Leeds has two new chicken gaffs - but which is cock of the walk?
IT’S not enough to put food on a plate or drink in a glass these days – you have to have a story, too. Take these two new bars. The Lost & Found brand invent a character to lord it over each of their establishments, so while their first Leeds adventure in Greek Street debuted Yorkshire ornithologist Virginia K Stevenson, their second, transforming the old Leeds Club, is a homage to imaginary chemist and explorer Professor Benedict Pike with decor and ‘secret’ drinking den to match.
The marketing’s not so corporate quirky at Below Stairs on South Parade, in our view the best new serious cocktail bar in Leeds for years. Though their small but beautifully curated drinks list yields to a certain fluffiness: so '109 Miles to Filey' is inspired by a Yorkshire coastal walk, wild flower meadows, crashing waves et al, while the whiskey/sake/smoky Lapsang-fuelled 'Charred I’m Sure' asks you to imagine you’re a trader arriving in feudal Japan.
Which brings us to two very different narratives both involving buttermilk chicken. Let’s call it Little Bao Boy versus Absurd Chicken.
The first is James Ooi, whose meteoric street food rise on the back of a steamed bun has led to permanent outlet up in Hyde Park, Aiyo. The second, Absurd Bird, is a less tangible entity, a poultry-led street roll-out that has clucked around Bath, Exeter and London and has found a new nest in Trinity Kitchen.
James’ story is a straightforward account of culinary diaspora – parents from Hong Kong, dad came over to study in Leeds, renting not far from where Aiyo is now in Brudenell Grove, opened a Chinese restaurant in the North East. Now James as Little Bao Boy is doing his own contemporary take on trad Chinese, steeped in that heritage but encompassing buttermilk chicken and a street food vibe in a collab with Boss Burgers.
Absurd Bird is a different beast, drawing inspiration from the much tilled culinary earth of the US Deep South and its web page ‘About Us’ is a triumph of marketing chicken shit. Shame because the food isn’t that bad, just inferior to joyous Aiyo’s. Are you sitting comfortably? Then read on:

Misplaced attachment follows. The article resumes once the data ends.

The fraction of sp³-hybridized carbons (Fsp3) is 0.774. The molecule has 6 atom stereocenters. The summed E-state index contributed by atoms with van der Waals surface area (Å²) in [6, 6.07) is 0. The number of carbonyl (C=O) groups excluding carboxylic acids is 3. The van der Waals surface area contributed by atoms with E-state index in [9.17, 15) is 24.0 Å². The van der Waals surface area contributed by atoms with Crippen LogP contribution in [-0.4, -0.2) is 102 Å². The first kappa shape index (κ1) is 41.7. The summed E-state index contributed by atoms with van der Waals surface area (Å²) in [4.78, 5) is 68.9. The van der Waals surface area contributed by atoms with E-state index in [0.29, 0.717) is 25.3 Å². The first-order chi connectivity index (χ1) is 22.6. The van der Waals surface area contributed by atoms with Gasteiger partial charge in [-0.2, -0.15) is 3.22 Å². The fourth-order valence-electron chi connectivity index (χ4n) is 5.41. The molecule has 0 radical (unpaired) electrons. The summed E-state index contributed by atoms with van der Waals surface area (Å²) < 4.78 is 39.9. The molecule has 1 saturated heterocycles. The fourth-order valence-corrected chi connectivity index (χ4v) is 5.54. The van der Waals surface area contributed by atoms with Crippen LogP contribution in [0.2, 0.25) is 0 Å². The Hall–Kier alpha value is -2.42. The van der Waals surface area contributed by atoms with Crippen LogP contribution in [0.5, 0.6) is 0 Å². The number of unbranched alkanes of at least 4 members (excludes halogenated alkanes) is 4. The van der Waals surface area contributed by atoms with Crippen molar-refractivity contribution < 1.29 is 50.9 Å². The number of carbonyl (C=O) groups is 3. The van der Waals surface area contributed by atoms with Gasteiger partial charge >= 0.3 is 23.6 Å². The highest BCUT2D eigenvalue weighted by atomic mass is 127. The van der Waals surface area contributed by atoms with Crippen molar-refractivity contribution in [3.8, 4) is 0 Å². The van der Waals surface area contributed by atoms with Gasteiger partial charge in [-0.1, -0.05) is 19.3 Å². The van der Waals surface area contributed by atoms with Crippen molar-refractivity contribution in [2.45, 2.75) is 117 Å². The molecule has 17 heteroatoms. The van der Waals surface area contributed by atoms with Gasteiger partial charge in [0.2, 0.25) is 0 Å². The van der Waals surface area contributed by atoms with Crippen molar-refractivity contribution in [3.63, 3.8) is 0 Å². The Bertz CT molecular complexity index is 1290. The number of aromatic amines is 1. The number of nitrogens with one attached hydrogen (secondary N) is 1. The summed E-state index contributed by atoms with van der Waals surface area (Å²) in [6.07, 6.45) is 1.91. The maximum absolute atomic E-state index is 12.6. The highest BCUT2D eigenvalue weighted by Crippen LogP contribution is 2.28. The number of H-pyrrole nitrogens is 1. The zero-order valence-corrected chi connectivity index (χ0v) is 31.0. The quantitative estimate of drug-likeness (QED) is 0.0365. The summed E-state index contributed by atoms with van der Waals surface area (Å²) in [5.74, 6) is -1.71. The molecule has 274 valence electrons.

“With a desire to celebrate difference in all its craziness, its colours, shapes and sizes but with a sense of humour and fun, Absurd Bird was born. We dreamed up a tale of two outcast birds who form a heart-warming and unlikely friendship and embark on a series of outlandish adventures, including a jail break from the cuckoo’s nest, where they pick up a flock of eccentric, crazy and off-the-wall companions and together navigate the twists and turns of life. We hope to share their stories with you as our own story unfolds and you also begin to cherish the heart and soul of our truly absurd brand.”
Actually it’s no more absurd than anywhere else in an increasingly homogenised Trinity Kitchen. Wings, burgers, waffles, colourful beer cans, served with a smile by bearded lads happy to do selfies… same old. Well maybe a new one on me is AB’s ‘Chilli Choc Wafflewich’ where their ‘famous’ crispy fried chicken is slathered in their ‘own’ chocolate and chilli sauce in a waffle sandwich (£7.95)
I went for that ‘famous’ crispy fried chicken in a Nashville Hot Bird Burger (£6.95), where the tongue-numbing Xtreem Sauce obliterated other contributions, even the harissa mayo and cucumber pickle. Before the local anaesthetic kicked in the chicken was crispy and comforting. I’m told it’s ethically sourced and hormone-free, which is good. Mac & Cheese (£3.95) wasn’t so good.
Cut from Trinity Kitchen to Aiyo, whose name comes from a Chinese exclamation meaning enjoyment or excitement. The Boss Burgers cafe has been transformed by local artist Mike Winnard, who has covered the walls in appropriate murals – featuring a splendid Chinese dragon and carp swimming around the written phrase, ‘Mix It Evenly’.
That’s the advice when I order a massive bowl of Congee (£5), a dish I’ve had difficulty with in Kowloon, where this rice gruel can hide fish heads and unmentionable chicken bits. Here the focus is on shitake mushrooms (Aiyo is vegan-friendly, also try the deep-fried marinated tofu) and perhaps too much fried garlic.
Much more me is Grandma’s Massaman rice bowl with slow-cooked chicken thigh off the bone, a mellow, deftly spiced, ample dish for £6. Grandma gets credited, too, for the bao bun recipe. These are made daily on the premises. Mine is a perfect soft pillow for Korean-style buttermilk chicken superior to the Absurd folk’s, the hot sriracha sauce judiciously applied, the slaw spicy and juicy (£6.50). I feel bad spurning most of my salt and pepper fries, but Aiyo are happy to do doggie bags.
It’s BYOB. I grabbed a can of North Brewing Transmission IPA en route at Hyde Park Book Club. If you need a nearer booze fix Confidential bar fave East Village is a few doors down – a good spot to wait for a table if sixteen-cover Aiyo is busy. With such quality I expect that may well be the case. Alternatively, catch the Little Bao Boy at an event near you.